Week 6 CMPE 12 Notes
Week 6 CMPE 12 Notes CMPE 12
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This 16 page Class Notes was uploaded by Shanee Dinay on Sunday February 14, 2016. The Class Notes belongs to CMPE 12 at University of California - Santa Cruz taught by Dunne,M.J. in Winter 2016. Since its upload, it has received 176 views. For similar materials see Comp Sys/Lang Lab in Computer Science and Engineering at University of California - Santa Cruz.
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Date Created: 02/14/16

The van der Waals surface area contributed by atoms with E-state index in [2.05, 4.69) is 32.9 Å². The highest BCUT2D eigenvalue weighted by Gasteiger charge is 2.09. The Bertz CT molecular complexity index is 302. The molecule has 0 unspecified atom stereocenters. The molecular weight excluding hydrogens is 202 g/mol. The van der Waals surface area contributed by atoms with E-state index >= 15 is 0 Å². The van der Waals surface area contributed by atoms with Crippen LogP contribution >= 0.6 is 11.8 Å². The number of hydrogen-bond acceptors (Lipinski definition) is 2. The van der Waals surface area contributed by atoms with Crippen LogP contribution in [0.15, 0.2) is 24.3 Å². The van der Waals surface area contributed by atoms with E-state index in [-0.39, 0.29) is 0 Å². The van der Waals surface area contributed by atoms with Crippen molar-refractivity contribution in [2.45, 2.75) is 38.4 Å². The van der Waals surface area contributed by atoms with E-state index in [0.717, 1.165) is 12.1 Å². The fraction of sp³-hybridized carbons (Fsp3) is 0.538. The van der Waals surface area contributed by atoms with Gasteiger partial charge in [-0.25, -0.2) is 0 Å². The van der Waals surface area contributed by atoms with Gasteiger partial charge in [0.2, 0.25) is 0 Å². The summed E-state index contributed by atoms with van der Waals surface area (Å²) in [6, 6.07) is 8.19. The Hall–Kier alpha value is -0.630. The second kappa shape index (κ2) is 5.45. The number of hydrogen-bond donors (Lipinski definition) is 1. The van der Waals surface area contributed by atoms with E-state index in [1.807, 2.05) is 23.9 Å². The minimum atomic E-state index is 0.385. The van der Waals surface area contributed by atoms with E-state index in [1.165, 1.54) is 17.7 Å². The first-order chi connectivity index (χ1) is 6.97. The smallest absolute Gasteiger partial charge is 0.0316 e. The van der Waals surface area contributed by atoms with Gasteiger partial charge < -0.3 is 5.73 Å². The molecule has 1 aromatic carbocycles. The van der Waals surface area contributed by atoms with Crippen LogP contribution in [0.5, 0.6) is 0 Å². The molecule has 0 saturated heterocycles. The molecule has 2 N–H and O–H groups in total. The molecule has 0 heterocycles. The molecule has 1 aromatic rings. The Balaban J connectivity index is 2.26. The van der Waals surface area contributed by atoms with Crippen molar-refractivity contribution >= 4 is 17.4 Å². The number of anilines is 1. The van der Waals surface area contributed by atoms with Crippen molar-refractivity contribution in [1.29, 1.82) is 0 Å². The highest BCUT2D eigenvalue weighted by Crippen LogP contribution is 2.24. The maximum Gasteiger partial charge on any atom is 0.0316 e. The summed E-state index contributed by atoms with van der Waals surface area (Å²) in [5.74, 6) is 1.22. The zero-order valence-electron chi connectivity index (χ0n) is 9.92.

Day 11 2/9/2016 CMPE 12 Midterm in One Week Review Next Class (should take most of class time) Will go over most of the problem types expected No homework this week due to Midterm ALU Lab Extended until 19th Solutions for Homeworks and Quizzes should go up tomorrow Simple LC3 Program Program Execution assembler translates to executable machine language linker combines multiple LC3 giles if any loader puts executable into memory and makes the CPU jump to first instruction, .ORIG executes when executing is done returns controls to OS or simulator or monito load again to run again with different data in this case, assemble again, too, since data is in program HLL if/else statements if (condition) statement else statement “C” if(count < 0) count = count + 1; “LC3” LD R0, count BRpz greatzero ADD R0, R0, #1 greatzero ; next instruction goes here Loops loops can be built out of IF’s WHILE “C” while (count > 0) a = a + count; count; “LC3” LD R1, a LD R0, count while BRnz endwhile ADD R1, R1, R0 ADD R0, R0, #1 BR while endwhile ST R1, a ST R0, count what is BR by itself? Branch unconditional, it is equal to BNZP Procedure Calls simple procedure calls require 2 instructions: “JSR” or “JSRR” Jump Service Routine saves the return address into R7 “RET” Jump Return be careful with registers!! cannot nest unless R7 is saved elsewhere cannot be recursive without a stack Example Repeat Loops Do While Loop “C” “LC3” For Loops “C” for (i 3; i <= 8, i++) a = a +i; “LC3” we use BRz so have our loops count down to zero! TRAP (system calls) very tedious and dangerous for a programmer to deal with IO at the OS level need an instruction though to get the attention of the OS use the TRAP instruction and a “trap vector” ASCII Codes are all within A bits Size of LC3, 16 bits To print a character ; the char must be in R0 TRAP x21 or OUT To read in a character ; will go into R0, no echo. TRAP x20 or GETC No Echo = you will not seen anything printing on the screen To end your program: TRAP x25 or HALT LC3 first program we will write always need in our program .ORGx300 HAL .EN we will need these three in all our programs “HelloWorld” program .ORGx300 LEAR0 ELLO HAL HELO .TRINZ “ELL WORD\n” .EN System Calls (TRAPS) and Subroutines Chapter 9 certain operations require specialized knowledge and protection specific knowledge or I.O device registered and the sequence of operations need to use them I/O resources shared among multiple users/programs, a mistake could affect lots of other users! not every programmer knows (or wants to know) this level of detail provide service routines or system calls (part of operating system) to safely and conveniently perform lowlevel, privileged operations System Calls (service routines) 1. user program invokes system call 2. operating system code performs operation 3. returns control to user program LC3 TRAP Mechanism 1. a set of service routines part of operating system routines start at arbitrary addresses system code by convention is typically below address x3000 up to 256 routines 2. table of starting addresses stored at x0000 through x00FF in memory 3. TRAP instruction used by user program to transfer control to operating system 8 bit trap vector names one of the 256 service routines 4. a linkage back to the user program want execution to resume immediately after the TRAP instruction TRAP Instruction trap vector (trapvect8) identifies which system call to invoke 8bit index into table of service routine address in LC3 this table is tored in memory at 0x0000 0x00FF where to go lookup starting address from table, place in PC how to get back saves address of next instruction (current PC) in R7 before changing PC RET (JMP R7) how do we transfer control back to instruction following the TRAP? save old P Cin R7 JMP R7 gets us back to the user program at the right spot LC3 assembly langugae lets us use RET (return) in place of “JMP R7” must make sure that service routine does not change R7 or it won’t know where to return Trap Mechanism Operation Example: Using the TRAP Instruction The OUT Service Routine TRAP Routines and their Assembler Names Saving and Restoring Registers must save the value of a register if: its value will be destroyed by service routine, and we will need to use the valye after that action Who saves? caller of servicec routine? knows what is needs later, but may not know what gets altered by called routine called service routine? knows what it alters, but does not know what will be needed later by calling routine Example Saving and Restoring Registers Called routine “calleesave” before start, save any registers that will be altered before return, restore those same registers Calling routine “callersave” save registers destroyed by own instructions or by called routines (if known), if values needed later save R7 before TRAP save R0 before TRAP x23 (input character) or avoid using those registers altogether Question can a service routine call another service routine? sure, PUTS calls OUT If so, is there anything special the calling service routine must do? better save R7 What about User CODe? Service routines provide three main functions: 1. shield programmers from systemspecific details 2. write frequentlyused code just once 3. protect system resources from malicious/clumsy programmers Are there any reasons to provide the same functions for nonsystem (user code) YES Subroutines A subroutine is a program fragment that: lives in user space performs a welldefined task is invoked (called) by another user program returns control to the calling program when finished Like a service routine but not part of the OS not concerned with protecting hardware resourses Reasons for subroutines reuse useful code without having to keep typing it in JSR Instruction jumps to a location (like a branch but unconditional), and saves current PC in R7 saving the return address is called “linking” target address is PCrelative bit 11 specifies addressing mode JSRR Instruction just like JSR, except Register addressing mode target address is Base Register bit 11 specifies addressing mode Returning from a Subroutine RET (JMP R7) gets us back to the calling routine just like the TRAP does Example: Negate the value in R0 Passing Information to/from Subroutines Arguments a value passed in to a subroutine is called an argument this is a value needed by the subroutine to do its job ex: in 2's Comp routine, R0 is the number ot be negated in OUT service routine, R0 is the character to be printed Return Values a value passed out of a subroutine is called a return value this is the value that you called the subroutine to compute ex: in 2's Comp routine, negated value is returned in R0 Using Subroutines in order to use a subroutine, a programmer must know: its address (or at least a label that will be bound to its address) its function (what does it do) the programer does not need to know how the subroutine works, but what changes are visible in the machine’s state after the routine has run its arguments (where to pass data in, if any) its return values (where to get computed data, if any) Saving and Restore Registers since subroutines are just like service routines, we also need to save and restore registers, if needed generalled use “calleesave” strategy, except for return values save anything that the subroutines will alter internally that shouldn’t be visible when the subroutine returns it’s good practice to restore incoming arguments to their original values Remember: you must save R7 if you call any other subroutine or service routine Example: CountChar Algorithm Day 12 2/11/2016 CMPE 12 Max Dunne Midterm Overview no books, notes, or calculators show your work no credit if we don’t know how you did something lots of partial credit no timing diagrams no ascii Solutions all the homeworks 1 4 solutions Transistor and Gates Truth Table to Gates A B F 0 0 1 0 1 1 1 0 0 1 1 1 Transistor and Gates Truth Table to Transistors A B F 0 0 1 0 1 1 1 0 0 1 1 1 Transistors and Gates Transistors to truth Table we will be given a not “basic” gate look and simplify it if you can Logic Elements to Gates Draw the gate level diagram of a 24 decoder be familiar with MUXs, DECODERS, etc have a better understanding of how each one works know all the logical elements PoS and SoP A B C F 0 0 0 0 0 0 1 1 0 1 0 0 0 1 1 1 1 0 0 1 1 0 1 1 1 1 0 0 1 1 1 1 SoP: find all the rows that have “1” and we want to write the products of those rows look at each row and write it out in boolean algebra A’B’C + A’BC + AB’C’ + AB’C + ABC tick marks, do the bars for the exam PoS: look for the “0”s, we write out the inverted expression (A + B + C)(A + B’ + C)(A’ + B’ + C) Label Please, whether you are doing SoP and PoS There will be a problem with the big diagram given a command and point out what lines are being used for lets do NOT for example: NOT R0 R1 we are going to have an instruction register program counter is going to have its little loop these are the major ones what are we doing with the NOT? we are going to invert we are going to use the ALU the remainder we need to do, record it back, it progresses along the bust, it goes back in the ALU ask for values: they will say R0 = xfff they want us to write down where the values go PC counter increments by one might be a memory, might be … not control instructions so not xffff → x0000 labels: 1 and 0, source registers and other one… Given entire the LC3 Instructions given boolean algebra all instructions we won’t be writing programs on the midterm we will be given 16 bit binary numbers and asked to translate it R3 = R2 + R1, given binary code of command and we translate to what is actually going on. Understand how off codes work Major one we want to look at, boolean algebra, and number representations Conversion Tables Base Conversion Table 8 Bits Decimal 1’s Complement 2’s Complement Signed Magnitude 35 11011100 11011101 10100011 X 0110 0001 X 1001 1101 X 10011101 we will have a bias one as well 35 → 1’s 00100011 binary 11011100 that is the 1’s complement add ‘1’ to get the 2’s complement 11011101 this is 2’s complement now we want signed magnitude start with unsigned: 00100011 change the last number to a 1: 10100011 now we want to do Bias 46, we add 46 35 + 46 = 11 then we write it in binary: 00001011 this is 35 in bias 46 Arbitrary Base Conversion 1210 3in base 10 we will not have 3 powers of 3: 1 3 9 27 1 x 27 + 2 x 9 + 1 x 3 + 0 x 1 27 + 18 + 3 + 0 = 48 10 4810to base 3 one way we can do this is subtracting, easy another way is successive divisions: we will get remainder 48 / 3 = 16 remainder 0 → 0 16 / 3 = 5 remainder 1 → 1 5 / 3 = 1 remainder 2 → 2 1 / 3 = 0 remainder 1 → 0 Binary Arithmetic unsigned 2’s complement signed magnitude expect the same table for the homework Fractional Representation 4.6 in Base 2? take the whole portion and write it in binary: 100. take .6 .6 → 1.2 → 1 .2 → .4 → 0 .4 → .8 → 0 .8 → 1.6 → 1 .6 repeat 100.1001 Binary Division 11 √ 101110111 → the answer is 1111101 Boolean Algebra XY + X(Y + Z) + Z(X + X) + (X + X’)YZ + Y + Y’Z we will have three or four terms XY + X(Y + Z) + Z(X + X) + (X + X’)YZ + Y + Y’Z XY + XY + XZ + ZX + YZ + Y + Y’Z → X+X = X, X + X’ = 1 XY + XZ + YZ + Y + Y’Z XY + XZ + Z(Y + Y’) + Y XY + XZ + Z + Y XZ + Z + XY + Y Z(X + 1) + Y(X + 1) → X + 1 = 1 Z + Y